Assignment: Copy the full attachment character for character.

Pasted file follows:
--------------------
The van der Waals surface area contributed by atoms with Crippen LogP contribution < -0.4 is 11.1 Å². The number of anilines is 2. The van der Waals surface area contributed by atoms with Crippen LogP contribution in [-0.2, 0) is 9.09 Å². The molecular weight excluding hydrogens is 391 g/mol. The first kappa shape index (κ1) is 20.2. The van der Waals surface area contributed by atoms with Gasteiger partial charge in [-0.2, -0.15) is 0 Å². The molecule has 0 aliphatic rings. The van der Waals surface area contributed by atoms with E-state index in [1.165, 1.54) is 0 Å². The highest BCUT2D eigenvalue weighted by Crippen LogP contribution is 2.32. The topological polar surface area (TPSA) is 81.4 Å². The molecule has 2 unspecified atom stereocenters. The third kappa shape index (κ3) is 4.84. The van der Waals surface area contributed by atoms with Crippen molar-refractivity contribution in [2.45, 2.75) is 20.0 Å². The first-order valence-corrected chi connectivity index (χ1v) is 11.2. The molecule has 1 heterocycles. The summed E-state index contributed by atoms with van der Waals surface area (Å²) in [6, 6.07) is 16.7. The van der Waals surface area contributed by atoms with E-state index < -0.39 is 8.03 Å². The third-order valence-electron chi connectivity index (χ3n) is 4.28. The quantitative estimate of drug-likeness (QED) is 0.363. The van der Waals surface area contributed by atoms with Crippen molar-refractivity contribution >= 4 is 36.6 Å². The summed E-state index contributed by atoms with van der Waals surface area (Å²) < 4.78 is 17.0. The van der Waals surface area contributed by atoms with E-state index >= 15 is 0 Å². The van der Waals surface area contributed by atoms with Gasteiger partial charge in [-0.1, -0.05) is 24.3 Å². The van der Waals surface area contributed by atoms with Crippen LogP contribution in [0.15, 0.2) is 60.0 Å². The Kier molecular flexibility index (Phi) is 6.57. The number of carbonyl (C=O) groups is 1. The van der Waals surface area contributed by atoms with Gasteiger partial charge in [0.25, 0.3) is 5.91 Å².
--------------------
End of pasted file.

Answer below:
The van der Waals surface area contributed by atoms with Crippen LogP contribution < -0.4 is 11.1 Å². The number of anilines is 2. The van der Waals surface area contributed by atoms with Crippen LogP contribution in [-0.2, 0) is 9.09 Å². The molecular weight excluding hydrogens is 391 g/mol. The first kappa shape index (κ1) is 20.2. The van der Waals surface area contributed by atoms with Gasteiger partial charge in [-0.2, -0.15) is 0 Å². The molecule has 0 aliphatic rings. The van der Waals surface area contributed by atoms with E-state index in [1.165, 1.54) is 0 Å². The highest BCUT2D eigenvalue weighted by Crippen LogP contribution is 2.32. The topological polar surface area (TPSA) is 81.4 Å². The molecule has 2 unspecified atom stereocenters. The third kappa shape index (κ3) is 4.84. The van der Waals surface area contributed by atoms with Crippen molar-refractivity contribution in [2.45, 2.75) is 20.0 Å². The first-order valence-corrected chi connectivity index (χ1v) is 11.2. The molecule has 1 heterocycles. The summed E-state index contributed by atoms with van der Waals surface area (Å²) in [6, 6.07) is 16.7. The van der Waals surface area contributed by atoms with E-state index < -0.39 is 8.03 Å². The third-order valence-electron chi connectivity index (χ3n) is 4.28. The quantitative estimate of drug-likeness (QED) is 0.363. The van der Waals surface area contributed by atoms with Crippen molar-refractivity contribution >= 4 is 36.6 Å². The summed E-state index contributed by atoms with van der Waals surface area (Å²) < 4.78 is 17.0. The van der Waals surface area contributed by atoms with E-state index >= 15 is 0 Å². The van der Waals surface area contributed by atoms with Gasteiger partial charge in [-0.1, -0.05) is 24.3 Å². The van der Waals surface area contributed by atoms with Crippen LogP contribution in [0.15, 0.2) is 60.0 Å². The Kier molecular flexibility index (Phi) is 6.57. The number of carbonyl (C=O) groups is 1. The van der Waals surface area contributed by atoms with Gasteiger partial charge in [0.25, 0.3) is 5.91 Å².